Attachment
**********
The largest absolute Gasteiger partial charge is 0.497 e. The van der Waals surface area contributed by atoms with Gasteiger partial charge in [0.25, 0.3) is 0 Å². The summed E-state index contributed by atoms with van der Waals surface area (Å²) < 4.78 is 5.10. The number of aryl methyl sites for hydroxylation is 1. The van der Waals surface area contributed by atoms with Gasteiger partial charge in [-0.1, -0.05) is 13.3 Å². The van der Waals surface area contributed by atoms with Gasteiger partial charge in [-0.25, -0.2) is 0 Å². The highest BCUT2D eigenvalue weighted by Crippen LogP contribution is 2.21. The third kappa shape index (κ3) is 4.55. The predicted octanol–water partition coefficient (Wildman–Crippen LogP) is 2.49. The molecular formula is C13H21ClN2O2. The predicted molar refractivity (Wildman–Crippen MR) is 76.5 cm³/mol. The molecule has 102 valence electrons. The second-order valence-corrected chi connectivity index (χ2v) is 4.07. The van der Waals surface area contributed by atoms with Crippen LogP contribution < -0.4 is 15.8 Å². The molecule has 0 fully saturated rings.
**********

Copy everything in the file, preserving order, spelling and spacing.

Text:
The largest absolute Gasteiger partial charge is 0.497 e. The van der Waals surface area contributed by atoms with Gasteiger partial charge in [0.25, 0.3) is 0 Å². The summed E-state index contributed by atoms with van der Waals surface area (Å²) < 4.78 is 5.10. The number of aryl methyl sites for hydroxylation is 1. The van der Waals surface area contributed by atoms with Gasteiger partial charge in [-0.1, -0.05) is 13.3 Å². The van der Waals surface area contributed by atoms with Gasteiger partial charge in [-0.25, -0.2) is 0 Å². The highest BCUT2D eigenvalue weighted by Crippen LogP contribution is 2.21. The third kappa shape index (κ3) is 4.55. The predicted octanol–water partition coefficient (Wildman–Crippen LogP) is 2.49. The molecular formula is C13H21ClN2O2. The predicted molar refractivity (Wildman–Crippen MR) is 76.5 cm³/mol. The molecule has 102 valence electrons. The second-order valence-corrected chi connectivity index (χ2v) is 4.07. The van der Waals surface area contributed by atoms with Crippen LogP contribution < -0.4 is 15.8 Å². The molecule has 0 fully saturated rings.